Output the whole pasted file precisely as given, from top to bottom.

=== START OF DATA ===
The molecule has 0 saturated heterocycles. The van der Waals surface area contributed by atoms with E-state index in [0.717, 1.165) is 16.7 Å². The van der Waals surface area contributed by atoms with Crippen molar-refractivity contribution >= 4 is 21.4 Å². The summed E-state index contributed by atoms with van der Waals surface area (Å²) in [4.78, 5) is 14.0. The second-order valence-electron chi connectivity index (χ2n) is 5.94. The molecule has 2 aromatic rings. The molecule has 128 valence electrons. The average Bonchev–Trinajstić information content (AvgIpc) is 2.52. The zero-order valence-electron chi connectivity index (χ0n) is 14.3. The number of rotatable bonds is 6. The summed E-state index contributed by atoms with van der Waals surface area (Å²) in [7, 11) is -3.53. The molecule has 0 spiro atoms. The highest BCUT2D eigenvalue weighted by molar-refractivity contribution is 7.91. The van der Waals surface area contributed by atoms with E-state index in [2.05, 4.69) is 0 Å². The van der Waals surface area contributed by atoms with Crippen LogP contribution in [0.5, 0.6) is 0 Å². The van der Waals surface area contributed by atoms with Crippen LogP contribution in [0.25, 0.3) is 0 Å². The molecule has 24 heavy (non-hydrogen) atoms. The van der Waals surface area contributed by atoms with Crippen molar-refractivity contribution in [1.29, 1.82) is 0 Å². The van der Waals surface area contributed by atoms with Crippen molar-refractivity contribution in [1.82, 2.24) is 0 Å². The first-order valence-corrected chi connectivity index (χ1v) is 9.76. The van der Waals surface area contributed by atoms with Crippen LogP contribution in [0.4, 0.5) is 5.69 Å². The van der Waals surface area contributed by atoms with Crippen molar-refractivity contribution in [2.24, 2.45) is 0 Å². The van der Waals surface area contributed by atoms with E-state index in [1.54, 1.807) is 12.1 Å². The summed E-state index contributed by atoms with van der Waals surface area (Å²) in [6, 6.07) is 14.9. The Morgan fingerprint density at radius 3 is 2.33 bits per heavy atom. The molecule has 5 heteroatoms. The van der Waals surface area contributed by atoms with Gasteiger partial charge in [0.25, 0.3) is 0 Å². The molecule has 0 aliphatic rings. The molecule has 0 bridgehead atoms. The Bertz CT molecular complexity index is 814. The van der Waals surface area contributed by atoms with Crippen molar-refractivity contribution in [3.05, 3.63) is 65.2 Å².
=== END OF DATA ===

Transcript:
The molecule has 0 saturated heterocycles. The van der Waals surface area contributed by atoms with E-state index in [0.717, 1.165) is 16.7 Å². The van der Waals surface area contributed by atoms with Crippen molar-refractivity contribution >= 4 is 21.4 Å². The summed E-state index contributed by atoms with van der Waals surface area (Å²) in [4.78, 5) is 14.0. The second-order valence-electron chi connectivity index (χ2n) is 5.94. The molecule has 2 aromatic rings. The molecule has 128 valence electrons. The average Bonchev–Trinajstić information content (AvgIpc) is 2.52. The zero-order valence-electron chi connectivity index (χ0n) is 14.3. The number of rotatable bonds is 6. The summed E-state index contributed by atoms with van der Waals surface area (Å²) in [7, 11) is -3.53. The molecule has 0 spiro atoms. The highest BCUT2D eigenvalue weighted by molar-refractivity contribution is 7.91. The van der Waals surface area contributed by atoms with E-state index in [2.05, 4.69) is 0 Å². The van der Waals surface area contributed by atoms with Crippen LogP contribution in [0.5, 0.6) is 0 Å². The van der Waals surface area contributed by atoms with Crippen LogP contribution in [0.25, 0.3) is 0 Å². The molecule has 24 heavy (non-hydrogen) atoms. The van der Waals surface area contributed by atoms with Crippen molar-refractivity contribution in [1.29, 1.82) is 0 Å². The van der Waals surface area contributed by atoms with Crippen molar-refractivity contribution in [1.82, 2.24) is 0 Å². The first-order valence-corrected chi connectivity index (χ1v) is 9.76. The van der Waals surface area contributed by atoms with Crippen LogP contribution in [0.4, 0.5) is 5.69 Å². The van der Waals surface area contributed by atoms with Crippen molar-refractivity contribution in [2.24, 2.45) is 0 Å². The van der Waals surface area contributed by atoms with E-state index in [1.54, 1.807) is 12.1 Å². The summed E-state index contributed by atoms with van der Waals surface area (Å²) in [6, 6.07) is 14.9. The Morgan fingerprint density at radius 3 is 2.33 bits per heavy atom. The molecule has 5 heteroatoms. The van der Waals surface area contributed by atoms with Gasteiger partial charge in [0.25, 0.3) is 0 Å². The molecule has 0 aliphatic rings. The molecule has 0 bridgehead atoms. The Bertz CT molecular complexity index is 814. The van der Waals surface area contributed by atoms with Crippen molar-refractivity contribution in [3.05, 3.63) is 65.2 Å².